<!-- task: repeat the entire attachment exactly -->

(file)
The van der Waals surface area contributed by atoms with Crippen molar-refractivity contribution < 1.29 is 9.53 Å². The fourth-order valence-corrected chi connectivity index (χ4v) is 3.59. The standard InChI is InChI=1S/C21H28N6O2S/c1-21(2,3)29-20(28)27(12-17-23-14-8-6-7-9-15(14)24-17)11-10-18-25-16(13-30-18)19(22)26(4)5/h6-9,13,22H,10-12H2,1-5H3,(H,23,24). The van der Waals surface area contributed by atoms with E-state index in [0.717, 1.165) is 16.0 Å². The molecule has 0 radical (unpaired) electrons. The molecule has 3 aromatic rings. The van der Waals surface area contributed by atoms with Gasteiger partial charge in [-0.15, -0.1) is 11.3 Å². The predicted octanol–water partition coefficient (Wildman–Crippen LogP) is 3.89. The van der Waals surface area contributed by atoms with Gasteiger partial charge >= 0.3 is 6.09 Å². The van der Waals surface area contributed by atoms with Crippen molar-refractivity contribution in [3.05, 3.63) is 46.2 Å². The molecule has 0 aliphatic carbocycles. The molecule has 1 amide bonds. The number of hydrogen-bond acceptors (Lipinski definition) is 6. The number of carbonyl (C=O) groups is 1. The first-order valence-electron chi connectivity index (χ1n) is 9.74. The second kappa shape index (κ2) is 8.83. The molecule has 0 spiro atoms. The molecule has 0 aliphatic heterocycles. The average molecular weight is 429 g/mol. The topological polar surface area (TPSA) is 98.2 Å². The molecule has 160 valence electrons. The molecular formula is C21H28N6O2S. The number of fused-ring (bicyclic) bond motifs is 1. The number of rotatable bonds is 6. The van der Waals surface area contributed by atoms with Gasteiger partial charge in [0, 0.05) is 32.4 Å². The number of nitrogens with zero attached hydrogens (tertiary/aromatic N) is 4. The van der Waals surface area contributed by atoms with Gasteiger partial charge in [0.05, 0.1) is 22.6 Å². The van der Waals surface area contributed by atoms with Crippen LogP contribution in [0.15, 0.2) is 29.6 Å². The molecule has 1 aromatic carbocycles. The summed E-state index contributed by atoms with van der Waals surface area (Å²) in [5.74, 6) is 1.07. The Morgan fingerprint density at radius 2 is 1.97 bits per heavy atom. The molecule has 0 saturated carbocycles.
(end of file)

The van der Waals surface area contributed by atoms with Crippen molar-refractivity contribution < 1.29 is 9.53 Å². The fourth-order valence-corrected chi connectivity index (χ4v) is 3.59. The standard InChI is InChI=1S/C21H28N6O2S/c1-21(2,3)29-20(28)27(12-17-23-14-8-6-7-9-15(14)24-17)11-10-18-25-16(13-30-18)19(22)26(4)5/h6-9,13,22H,10-12H2,1-5H3,(H,23,24). The van der Waals surface area contributed by atoms with E-state index in [0.717, 1.165) is 16.0 Å². The molecule has 0 radical (unpaired) electrons. The molecule has 3 aromatic rings. The van der Waals surface area contributed by atoms with Gasteiger partial charge in [-0.15, -0.1) is 11.3 Å². The predicted octanol–water partition coefficient (Wildman–Crippen LogP) is 3.89. The van der Waals surface area contributed by atoms with Gasteiger partial charge >= 0.3 is 6.09 Å². The van der Waals surface area contributed by atoms with Crippen molar-refractivity contribution in [3.05, 3.63) is 46.2 Å². The molecule has 0 aliphatic carbocycles. The molecule has 1 amide bonds. The number of hydrogen-bond acceptors (Lipinski definition) is 6. The number of carbonyl (C=O) groups is 1. The first-order valence-electron chi connectivity index (χ1n) is 9.74. The second kappa shape index (κ2) is 8.83. The molecule has 0 spiro atoms. The molecule has 0 aliphatic heterocycles. The average molecular weight is 429 g/mol. The topological polar surface area (TPSA) is 98.2 Å². The molecule has 160 valence electrons. The molecular formula is C21H28N6O2S. The number of fused-ring (bicyclic) bond motifs is 1. The number of rotatable bonds is 6. The van der Waals surface area contributed by atoms with Gasteiger partial charge in [0, 0.05) is 32.4 Å². The number of nitrogens with zero attached hydrogens (tertiary/aromatic N) is 4. The van der Waals surface area contributed by atoms with Gasteiger partial charge in [0.05, 0.1) is 22.6 Å². The van der Waals surface area contributed by atoms with Crippen LogP contribution in [0.15, 0.2) is 29.6 Å². The molecule has 1 aromatic carbocycles. The summed E-state index contributed by atoms with van der Waals surface area (Å²) in [5.74, 6) is 1.07. The Morgan fingerprint density at radius 2 is 1.97 bits per heavy atom. The molecule has 0 saturated carbocycles.